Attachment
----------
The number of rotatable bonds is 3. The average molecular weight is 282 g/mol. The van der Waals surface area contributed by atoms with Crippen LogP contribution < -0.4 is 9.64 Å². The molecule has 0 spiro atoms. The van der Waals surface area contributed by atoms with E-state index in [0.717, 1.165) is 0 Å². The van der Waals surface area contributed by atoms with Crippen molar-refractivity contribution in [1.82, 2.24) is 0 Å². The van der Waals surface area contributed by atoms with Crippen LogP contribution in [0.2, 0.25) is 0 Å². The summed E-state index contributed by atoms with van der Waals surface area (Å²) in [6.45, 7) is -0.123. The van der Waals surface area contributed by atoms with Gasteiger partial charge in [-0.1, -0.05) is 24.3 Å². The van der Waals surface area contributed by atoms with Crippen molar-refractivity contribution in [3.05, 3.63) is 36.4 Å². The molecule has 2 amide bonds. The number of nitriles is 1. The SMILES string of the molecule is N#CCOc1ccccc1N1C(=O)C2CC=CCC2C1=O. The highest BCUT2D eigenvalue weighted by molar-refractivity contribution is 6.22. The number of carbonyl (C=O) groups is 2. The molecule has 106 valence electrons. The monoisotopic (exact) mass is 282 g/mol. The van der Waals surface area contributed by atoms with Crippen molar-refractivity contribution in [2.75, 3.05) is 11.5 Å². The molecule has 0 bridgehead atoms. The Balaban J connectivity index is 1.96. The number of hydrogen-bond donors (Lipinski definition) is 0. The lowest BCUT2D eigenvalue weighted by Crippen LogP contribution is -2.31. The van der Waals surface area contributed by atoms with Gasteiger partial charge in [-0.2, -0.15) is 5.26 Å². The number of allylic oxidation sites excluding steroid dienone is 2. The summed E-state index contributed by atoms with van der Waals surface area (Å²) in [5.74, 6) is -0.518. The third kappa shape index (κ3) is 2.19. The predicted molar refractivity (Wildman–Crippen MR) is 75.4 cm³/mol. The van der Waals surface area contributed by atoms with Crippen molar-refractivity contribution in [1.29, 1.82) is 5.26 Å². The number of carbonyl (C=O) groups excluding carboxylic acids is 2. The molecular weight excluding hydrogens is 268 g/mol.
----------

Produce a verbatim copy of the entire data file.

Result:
The number of rotatable bonds is 3. The average molecular weight is 282 g/mol. The van der Waals surface area contributed by atoms with Crippen LogP contribution < -0.4 is 9.64 Å². The molecule has 0 spiro atoms. The van der Waals surface area contributed by atoms with E-state index in [0.717, 1.165) is 0 Å². The van der Waals surface area contributed by atoms with Crippen molar-refractivity contribution in [1.82, 2.24) is 0 Å². The van der Waals surface area contributed by atoms with Crippen LogP contribution in [0.2, 0.25) is 0 Å². The summed E-state index contributed by atoms with van der Waals surface area (Å²) in [6.45, 7) is -0.123. The van der Waals surface area contributed by atoms with Gasteiger partial charge in [-0.1, -0.05) is 24.3 Å². The van der Waals surface area contributed by atoms with Crippen molar-refractivity contribution in [3.05, 3.63) is 36.4 Å². The molecule has 2 amide bonds. The number of nitriles is 1. The SMILES string of the molecule is N#CCOc1ccccc1N1C(=O)C2CC=CCC2C1=O. The highest BCUT2D eigenvalue weighted by molar-refractivity contribution is 6.22. The number of carbonyl (C=O) groups is 2. The molecule has 106 valence electrons. The monoisotopic (exact) mass is 282 g/mol. The van der Waals surface area contributed by atoms with Crippen molar-refractivity contribution in [2.75, 3.05) is 11.5 Å². The molecule has 0 bridgehead atoms. The Balaban J connectivity index is 1.96. The number of hydrogen-bond donors (Lipinski definition) is 0. The lowest BCUT2D eigenvalue weighted by Crippen LogP contribution is -2.31. The van der Waals surface area contributed by atoms with Gasteiger partial charge in [-0.2, -0.15) is 5.26 Å². The number of allylic oxidation sites excluding steroid dienone is 2. The summed E-state index contributed by atoms with van der Waals surface area (Å²) in [5.74, 6) is -0.518. The third kappa shape index (κ3) is 2.19. The predicted molar refractivity (Wildman–Crippen MR) is 75.4 cm³/mol. The van der Waals surface area contributed by atoms with Crippen molar-refractivity contribution in [1.29, 1.82) is 5.26 Å². The number of carbonyl (C=O) groups excluding carboxylic acids is 2. The molecular weight excluding hydrogens is 268 g/mol.